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  30.  18
    Cora Diamond (2014). The Hardness of the Soft: Wittgenstein’s Early Thought About Skepticism. In Andrea Kern & James Conant (eds.), Varieties of Skepticism: Essays After Kant, Wittgenstein, and Cavell. De Gruyter 145-182.
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  31.  32
    Cora Diamond (2003). Unfolding Truth and Reading Wittgenstein. SATS 4 (1):24-58.
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  32.  95
    Cora Diamond (2005). Logical Syntax in Wittgenstein's Tractatus. Philosophical Quarterly 55 (218):78 - 89.
    P.M.S. Hacker has argued that there are numerous misconceptions in James Conant's account of Wittgenstein's views and of those of Carnap. I discuss only Hacker's treatment of Conant on logical syntax in the _Tractatus. I try to show that passages in the _Tractatus which Hacker takes to count strongly against Conant's view do no such thing, and that he himself has not explained how he can account for a significant passage which certainly appears to support Conant's reading.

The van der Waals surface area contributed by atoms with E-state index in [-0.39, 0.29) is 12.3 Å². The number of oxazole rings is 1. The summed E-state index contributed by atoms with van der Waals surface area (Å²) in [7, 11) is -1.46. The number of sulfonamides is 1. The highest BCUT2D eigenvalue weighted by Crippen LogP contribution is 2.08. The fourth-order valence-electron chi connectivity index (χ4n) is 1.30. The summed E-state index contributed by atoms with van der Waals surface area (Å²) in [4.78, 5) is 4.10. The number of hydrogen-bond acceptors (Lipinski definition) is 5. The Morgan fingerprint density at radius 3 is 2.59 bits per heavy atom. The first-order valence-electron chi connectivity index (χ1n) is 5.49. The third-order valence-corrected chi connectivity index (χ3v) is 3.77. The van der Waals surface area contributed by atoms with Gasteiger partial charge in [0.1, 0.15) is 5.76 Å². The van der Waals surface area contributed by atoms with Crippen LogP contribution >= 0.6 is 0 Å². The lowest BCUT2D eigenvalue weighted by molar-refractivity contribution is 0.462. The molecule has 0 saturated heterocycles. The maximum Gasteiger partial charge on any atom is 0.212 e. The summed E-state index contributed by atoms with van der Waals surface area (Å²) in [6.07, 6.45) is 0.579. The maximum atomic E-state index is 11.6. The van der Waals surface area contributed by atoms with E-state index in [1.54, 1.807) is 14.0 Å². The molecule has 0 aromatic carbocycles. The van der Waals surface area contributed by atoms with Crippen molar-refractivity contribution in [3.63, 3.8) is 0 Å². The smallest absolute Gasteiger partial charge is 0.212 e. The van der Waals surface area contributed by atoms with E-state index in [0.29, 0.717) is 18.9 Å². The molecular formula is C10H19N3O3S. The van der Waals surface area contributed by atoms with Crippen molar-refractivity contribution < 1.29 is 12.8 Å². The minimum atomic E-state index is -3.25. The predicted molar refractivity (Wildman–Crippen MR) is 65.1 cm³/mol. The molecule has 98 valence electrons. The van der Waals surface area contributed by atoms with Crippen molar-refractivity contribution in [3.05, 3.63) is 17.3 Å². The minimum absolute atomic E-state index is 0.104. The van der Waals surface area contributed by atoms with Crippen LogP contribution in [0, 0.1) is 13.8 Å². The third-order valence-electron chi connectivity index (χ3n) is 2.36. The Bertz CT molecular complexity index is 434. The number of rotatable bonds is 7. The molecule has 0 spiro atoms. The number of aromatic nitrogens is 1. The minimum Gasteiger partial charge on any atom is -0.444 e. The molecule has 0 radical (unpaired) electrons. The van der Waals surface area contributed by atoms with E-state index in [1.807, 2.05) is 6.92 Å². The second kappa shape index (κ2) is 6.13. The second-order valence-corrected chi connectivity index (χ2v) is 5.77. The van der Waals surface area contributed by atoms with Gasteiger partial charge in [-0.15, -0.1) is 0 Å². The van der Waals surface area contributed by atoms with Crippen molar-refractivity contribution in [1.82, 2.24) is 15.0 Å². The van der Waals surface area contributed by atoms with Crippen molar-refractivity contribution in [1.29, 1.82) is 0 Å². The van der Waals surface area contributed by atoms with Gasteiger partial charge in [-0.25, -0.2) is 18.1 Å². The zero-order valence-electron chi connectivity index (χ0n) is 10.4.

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  33. Cora Diamond (1990). How Many Legs. In Peter Winch & Raimond Gaita (eds.), Value and Understanding: Essays for Peter Winch. Routledge
     
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  34.  73
    Cora Diamond (1981). What Nonsense Might Be. Philosophy 56 (215):5 - 22.
    There is a natural view of nonsense, which owes what attraction it has to the apparent absence of alternatives. In Frege and Wittgenstein there is a view which goes against the natural one, and the purpose of this paper is to establish that it is a possible view of nonsense.
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  35. Cora Diamond (2001). Injustice and Animals. In Carl Elliott (ed.), Slow Cures and Bad Philosophers: Essays on Wittgenstein, Medicine, and Bioethics. Duke University Press 118--148.
  36. Cora Diamond (2012). What Can You Do with the General Propositional Form? In Jose L. Zalabardo (ed.), Wittgenstein's Early Philosophy. Oxford University Press
     
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  37.  2
    Cora Diamond (1999). I–Cora Diamond. Aristotelian Society Supplementary Volume 73 (1):99-134.
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  38. Cora Diamond (2004). Introduction to 'Having a Rough Story About What Moral Philosophy Is'. In John Gibson Wolfgang Huemer (ed.), The Literary Wittgenstein. Routledge 127--132.
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  39.  25
    Thomas Ricketts, Donna M. Summerfield, Newton Garver, Steve Gerrard, Hans-Johann Glock & Cora Diamond (2013). In Wittgenstein's Tractatus. In Peter Sullivan Michael Potter (ed.), Wittgenstein's Tractatus. History and Interpretation. OUP
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  40.  31